We conduct the following eight assessments as part of the Ontario Neurodegenerative Disease Research Initiative (ONDRI):

Gait and balance

  • Participants answer questions about aid use and balance confidence, stand still with their arms crossed for 30 second increments, move from the sit to stand position, and walk along a six meter path while wearing small hip and ankle measurement devices. The devices are connected wirelessly to a computer, which uses the signals to assess balance and walking qualities
  • Approximate length of assessment: 40 minutes
  • The assessment of balance and walking is an important index of central nervous system health and specifically of the progression of neurodegenerative diseases
  • Earlier detection and a better understanding of specific deficits can lead to targeted proactive interventions to keep people as mobile as possible. This includes personalized gait and balance training, use of walking aids, etc. that will increase safe mobility and reduce the risk of falls


  • Participants visit a Life Labs Medical Laboratory Services location and have a blood sample taken. The sample undergoes a genomics assessment that consists of sequencing to define the presence of mutations in genes causing familial forms of neurodegenerative diseases and evaluation of the common genetic susceptibility in participants
  • This assessment compares all participants genetically
  • This is the first time an initiative has been able to test for rare and complex genetic susceptibility across the full range of participants with neurodegenerative diseases


  • Participants brains are imaged with an MRI (magnetic resonance imaging) scanner and, for a few participants, PET (positron emission tomography) scanner
  • MRI uses a combination of magnetic fields and radio waves to build three-dimensional pictures of key regions in the brain. PET also creates three-dimensional images, but creates them by detecting a mildly radioactive tracer as it flows through the blood vessels of the brain. Some of the MRI and PET images will be detailed “stills” while others will be like movies that show brain activity over time
  • Approximate length of assessment: One hour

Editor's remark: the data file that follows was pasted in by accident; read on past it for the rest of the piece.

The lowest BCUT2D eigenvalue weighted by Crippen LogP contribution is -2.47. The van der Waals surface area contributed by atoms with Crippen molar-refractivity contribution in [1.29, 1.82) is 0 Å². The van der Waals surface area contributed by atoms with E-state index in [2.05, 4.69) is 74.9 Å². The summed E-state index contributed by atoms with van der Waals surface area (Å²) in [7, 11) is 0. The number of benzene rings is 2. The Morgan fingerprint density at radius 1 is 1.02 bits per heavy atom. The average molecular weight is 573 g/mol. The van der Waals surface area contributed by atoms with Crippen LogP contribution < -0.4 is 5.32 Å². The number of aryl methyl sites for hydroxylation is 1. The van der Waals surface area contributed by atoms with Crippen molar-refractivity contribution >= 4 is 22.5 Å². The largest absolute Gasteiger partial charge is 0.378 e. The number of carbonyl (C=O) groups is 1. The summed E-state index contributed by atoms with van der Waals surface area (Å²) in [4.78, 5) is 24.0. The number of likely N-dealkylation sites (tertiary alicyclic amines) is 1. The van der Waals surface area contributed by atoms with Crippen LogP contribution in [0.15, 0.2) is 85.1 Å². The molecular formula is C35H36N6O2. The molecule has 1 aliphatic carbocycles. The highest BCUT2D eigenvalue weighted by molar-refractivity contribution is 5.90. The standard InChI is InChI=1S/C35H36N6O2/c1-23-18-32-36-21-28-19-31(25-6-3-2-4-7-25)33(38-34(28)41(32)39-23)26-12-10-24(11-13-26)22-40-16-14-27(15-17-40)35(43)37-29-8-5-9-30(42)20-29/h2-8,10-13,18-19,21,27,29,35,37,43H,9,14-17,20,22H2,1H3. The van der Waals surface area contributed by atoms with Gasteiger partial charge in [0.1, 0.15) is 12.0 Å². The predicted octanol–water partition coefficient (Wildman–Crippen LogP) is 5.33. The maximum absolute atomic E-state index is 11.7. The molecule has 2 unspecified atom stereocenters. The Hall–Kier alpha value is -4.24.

• As neurodegenerative diseases progress, the structure of areas in the brain regions change. Researchers use imaging data from all participants to look for patterns in how those changes happen, and if brain structure can be used as a predictor for these diseases


  • The data from all assessments is imputed into the Brain-CODE (a centrally funded and Ontario Brain Institute managed resource) database
  • Common Data Elements (CDEs) within Brain-CODE are used in order to optimize the ability of investigators to search and analyze pooled data
  • Brain-CODE enables the fast development of ONDRI data modules to facilitate entry, quality control, aggregation, linkage, searching, and sharing of resulting data sets


  • Upon passing and following consent by next-of-kin, deceased participants are transported to one of four hospitals where a standard autopsy is performed
  • The brain is also removed for further study


  • Participants complete a series of paper-and-pencil based tasks, as well as computer based measures that look at a variety of cognitive skills, including attention, memory, thinking speed, visuospatial processing, speech and language, executive functioning, and social cognition
  • Approximate length of assessment: Three hours
  • Memory loss, inability to focus, and problems with mood and apathy are symptoms of most neurodegenerative diseases. These assessments enable researchers to measure the severity of those symptoms and compared across disease groups
  • The aim is to extract patterns that may help with diagnosing problems earlier

Ocular – Eye tracking

  • Participants stare into a light-based device at a computer screen and eye tracking technology measures eye movements while performing tasks
  • Approximate length of assessment: 45 minutes
    • Patterns of rapid eye movement have long been known to provide measures of certain thinking processes, and can provide early signs of thought impairment

Ocular – Retinal nerve fibre layer thickness

  • During the non-invasive assessment, participants stare into two light-based devices to obtain two important measures: the accumulation of a substance called beta-amyloid in lenses and the thickness and structure of retinas
  • Approximate length of assessment: 30 minutes
  • The development of a sensitive, predictive and relatively easy to implement biomarker, may be offered with Spectral Domain Optical Coherence Tomography (SD-OCT – a non-contact medical imaging technology), and would have huge implications for the development of management of neurodegenerative diseases
  • If the natural history of neurodegenerative disease can be objectively documented using SD-OCT from very early stages of onset, then this would permit the assessment of alterations in Retinal Nerve Fibre Layer Thickness thinning as a predictor for risk, and as an index of the effect of progression related to treatment
  • Beta-amyloid levels in lenses may provide hints that the same substance is beginning to build up in the brain – a condition related to neurodegenerative diseases. The retina’s thickness and structure in certain key areas can be a useful early indicator of a neurodegenerative condition, as well as blood flow problems in the brain